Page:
BIMStorms began to show people what is possible with BIG-BIM. As BIMStorms have matured, they have evolved to include such things as community service and disaster recovery. Connecting the built environment into community programs and individual action accelerates recovery efforts and helps people to understand their world, in-context.
BIMStorms have also became drivers in the movement toward what some call Geodesign. With Geodesign the ideas detailed by visionaries such as Ian McHarg and Buckminster Fuller began to happen, as building information modeling in the cloud and geographic information started to unite. As the complexity of the built environment increased, this alignment has resulted in better, more informed solutions.
Decisions are made earlier in the process, with more accurate and reliable data. No longer does each area of technology need to operate in isolation. Multiple technologies and knowledge domains connect, to the benefit of all. The ability to interact with all systems and all areas of the built environment is one of the highest and best uses of the vast stores of data available.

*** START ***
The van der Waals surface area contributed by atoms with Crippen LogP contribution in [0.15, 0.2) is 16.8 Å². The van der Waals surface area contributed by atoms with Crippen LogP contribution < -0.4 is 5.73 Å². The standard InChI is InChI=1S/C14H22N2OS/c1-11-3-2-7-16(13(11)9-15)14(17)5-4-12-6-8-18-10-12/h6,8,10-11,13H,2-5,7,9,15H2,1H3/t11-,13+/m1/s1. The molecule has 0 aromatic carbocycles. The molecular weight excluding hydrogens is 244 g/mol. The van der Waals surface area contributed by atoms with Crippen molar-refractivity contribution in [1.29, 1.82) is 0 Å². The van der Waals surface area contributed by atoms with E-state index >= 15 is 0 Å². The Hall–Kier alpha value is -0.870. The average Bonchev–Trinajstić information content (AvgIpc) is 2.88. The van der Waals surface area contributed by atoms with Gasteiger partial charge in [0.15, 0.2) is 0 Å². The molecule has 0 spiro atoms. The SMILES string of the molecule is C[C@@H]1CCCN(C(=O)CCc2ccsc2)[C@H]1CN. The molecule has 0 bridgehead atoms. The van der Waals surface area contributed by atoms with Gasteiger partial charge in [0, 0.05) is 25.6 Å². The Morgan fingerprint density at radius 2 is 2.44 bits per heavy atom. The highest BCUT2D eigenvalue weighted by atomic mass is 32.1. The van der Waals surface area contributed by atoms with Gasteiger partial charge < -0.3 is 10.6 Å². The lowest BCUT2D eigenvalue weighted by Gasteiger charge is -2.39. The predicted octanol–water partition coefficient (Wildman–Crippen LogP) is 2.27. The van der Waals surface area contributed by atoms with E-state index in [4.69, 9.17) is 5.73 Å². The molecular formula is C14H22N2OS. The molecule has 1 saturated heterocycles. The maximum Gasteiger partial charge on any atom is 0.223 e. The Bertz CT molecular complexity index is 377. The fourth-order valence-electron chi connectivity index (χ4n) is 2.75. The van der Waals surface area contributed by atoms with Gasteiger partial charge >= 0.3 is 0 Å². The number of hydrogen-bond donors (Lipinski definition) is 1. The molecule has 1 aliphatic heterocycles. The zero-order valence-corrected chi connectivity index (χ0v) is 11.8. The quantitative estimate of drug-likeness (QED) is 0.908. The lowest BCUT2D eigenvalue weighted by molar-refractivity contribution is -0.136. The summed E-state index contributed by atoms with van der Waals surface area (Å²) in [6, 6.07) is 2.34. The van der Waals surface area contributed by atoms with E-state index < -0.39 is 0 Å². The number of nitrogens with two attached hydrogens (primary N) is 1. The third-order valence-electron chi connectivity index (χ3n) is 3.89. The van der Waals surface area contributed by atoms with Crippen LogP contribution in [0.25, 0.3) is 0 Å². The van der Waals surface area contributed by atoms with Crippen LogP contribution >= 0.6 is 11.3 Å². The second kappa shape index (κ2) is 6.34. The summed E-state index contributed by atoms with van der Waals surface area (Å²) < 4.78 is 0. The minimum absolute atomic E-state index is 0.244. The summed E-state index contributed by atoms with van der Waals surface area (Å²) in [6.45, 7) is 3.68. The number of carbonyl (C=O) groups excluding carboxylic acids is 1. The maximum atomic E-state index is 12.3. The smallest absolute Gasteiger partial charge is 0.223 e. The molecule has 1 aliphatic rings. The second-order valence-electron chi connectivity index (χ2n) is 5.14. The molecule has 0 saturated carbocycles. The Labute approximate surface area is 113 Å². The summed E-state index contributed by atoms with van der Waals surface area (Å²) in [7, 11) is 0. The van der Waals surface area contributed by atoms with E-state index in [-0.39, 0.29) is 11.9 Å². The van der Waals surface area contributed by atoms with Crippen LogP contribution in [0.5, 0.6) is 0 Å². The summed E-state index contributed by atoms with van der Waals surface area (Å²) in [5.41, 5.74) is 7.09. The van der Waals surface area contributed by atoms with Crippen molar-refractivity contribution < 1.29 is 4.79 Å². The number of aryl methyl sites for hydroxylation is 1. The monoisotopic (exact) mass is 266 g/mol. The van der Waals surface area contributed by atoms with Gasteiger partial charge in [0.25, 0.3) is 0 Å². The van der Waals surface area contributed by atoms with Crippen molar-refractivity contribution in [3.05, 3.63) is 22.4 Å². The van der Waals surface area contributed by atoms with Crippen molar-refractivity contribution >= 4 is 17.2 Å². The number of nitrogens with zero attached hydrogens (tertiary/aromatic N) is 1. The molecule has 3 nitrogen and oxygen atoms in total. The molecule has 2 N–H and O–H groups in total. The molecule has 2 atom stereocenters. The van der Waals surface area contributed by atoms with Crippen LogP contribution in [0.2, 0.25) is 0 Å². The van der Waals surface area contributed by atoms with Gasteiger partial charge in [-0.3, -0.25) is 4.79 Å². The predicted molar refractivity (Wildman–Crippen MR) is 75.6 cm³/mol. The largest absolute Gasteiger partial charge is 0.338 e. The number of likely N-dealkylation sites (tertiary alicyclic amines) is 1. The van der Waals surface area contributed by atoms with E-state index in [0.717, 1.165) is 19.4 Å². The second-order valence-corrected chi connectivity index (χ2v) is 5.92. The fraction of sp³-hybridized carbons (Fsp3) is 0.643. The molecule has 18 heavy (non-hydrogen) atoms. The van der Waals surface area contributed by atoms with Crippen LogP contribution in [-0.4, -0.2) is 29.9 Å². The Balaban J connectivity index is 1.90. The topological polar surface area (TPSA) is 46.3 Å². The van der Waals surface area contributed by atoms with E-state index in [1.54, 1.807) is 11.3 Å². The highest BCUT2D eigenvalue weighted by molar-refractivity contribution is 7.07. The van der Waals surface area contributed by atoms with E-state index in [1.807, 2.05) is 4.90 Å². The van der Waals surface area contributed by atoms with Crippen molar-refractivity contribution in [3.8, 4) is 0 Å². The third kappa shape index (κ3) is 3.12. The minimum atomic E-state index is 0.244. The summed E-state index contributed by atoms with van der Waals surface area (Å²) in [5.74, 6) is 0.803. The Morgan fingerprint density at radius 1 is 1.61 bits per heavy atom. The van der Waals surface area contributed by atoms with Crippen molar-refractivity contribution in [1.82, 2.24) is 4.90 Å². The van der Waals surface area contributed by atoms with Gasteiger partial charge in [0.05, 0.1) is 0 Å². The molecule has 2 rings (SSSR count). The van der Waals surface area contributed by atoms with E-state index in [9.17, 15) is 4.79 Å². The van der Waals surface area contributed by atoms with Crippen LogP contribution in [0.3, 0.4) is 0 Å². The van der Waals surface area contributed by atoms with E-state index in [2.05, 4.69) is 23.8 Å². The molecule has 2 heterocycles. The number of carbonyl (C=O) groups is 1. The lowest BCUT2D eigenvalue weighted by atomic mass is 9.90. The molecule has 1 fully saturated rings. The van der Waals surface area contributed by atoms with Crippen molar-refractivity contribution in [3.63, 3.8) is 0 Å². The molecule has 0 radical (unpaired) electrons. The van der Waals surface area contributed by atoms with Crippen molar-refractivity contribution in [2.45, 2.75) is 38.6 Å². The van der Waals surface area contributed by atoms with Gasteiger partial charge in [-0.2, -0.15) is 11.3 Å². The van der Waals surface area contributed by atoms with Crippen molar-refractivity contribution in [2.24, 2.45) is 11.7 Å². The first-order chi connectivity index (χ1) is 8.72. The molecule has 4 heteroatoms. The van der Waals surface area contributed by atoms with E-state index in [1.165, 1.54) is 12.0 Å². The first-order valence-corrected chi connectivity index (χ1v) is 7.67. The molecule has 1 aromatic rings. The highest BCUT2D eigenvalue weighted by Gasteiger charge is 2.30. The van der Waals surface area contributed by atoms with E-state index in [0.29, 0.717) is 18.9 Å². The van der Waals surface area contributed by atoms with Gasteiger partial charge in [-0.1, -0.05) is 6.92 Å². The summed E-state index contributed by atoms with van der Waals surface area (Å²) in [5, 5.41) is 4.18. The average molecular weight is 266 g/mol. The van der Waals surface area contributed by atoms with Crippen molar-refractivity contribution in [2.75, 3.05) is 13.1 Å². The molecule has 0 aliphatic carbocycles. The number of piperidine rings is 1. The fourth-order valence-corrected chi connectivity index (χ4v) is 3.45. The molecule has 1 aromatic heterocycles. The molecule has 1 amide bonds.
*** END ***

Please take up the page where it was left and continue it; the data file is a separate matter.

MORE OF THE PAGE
The US Army and others used BIMStorm processes to plan the relocation and reorganization of military bases. Cities have used the procedures to prepare for the urban and community impacts of significant changes in employment and tax revenues. The California Community Colleges System, the Department of Veterans Affairs, the Department of Defense Health System, and other enterprises continue to use elements of BIMStorms to improve their processes.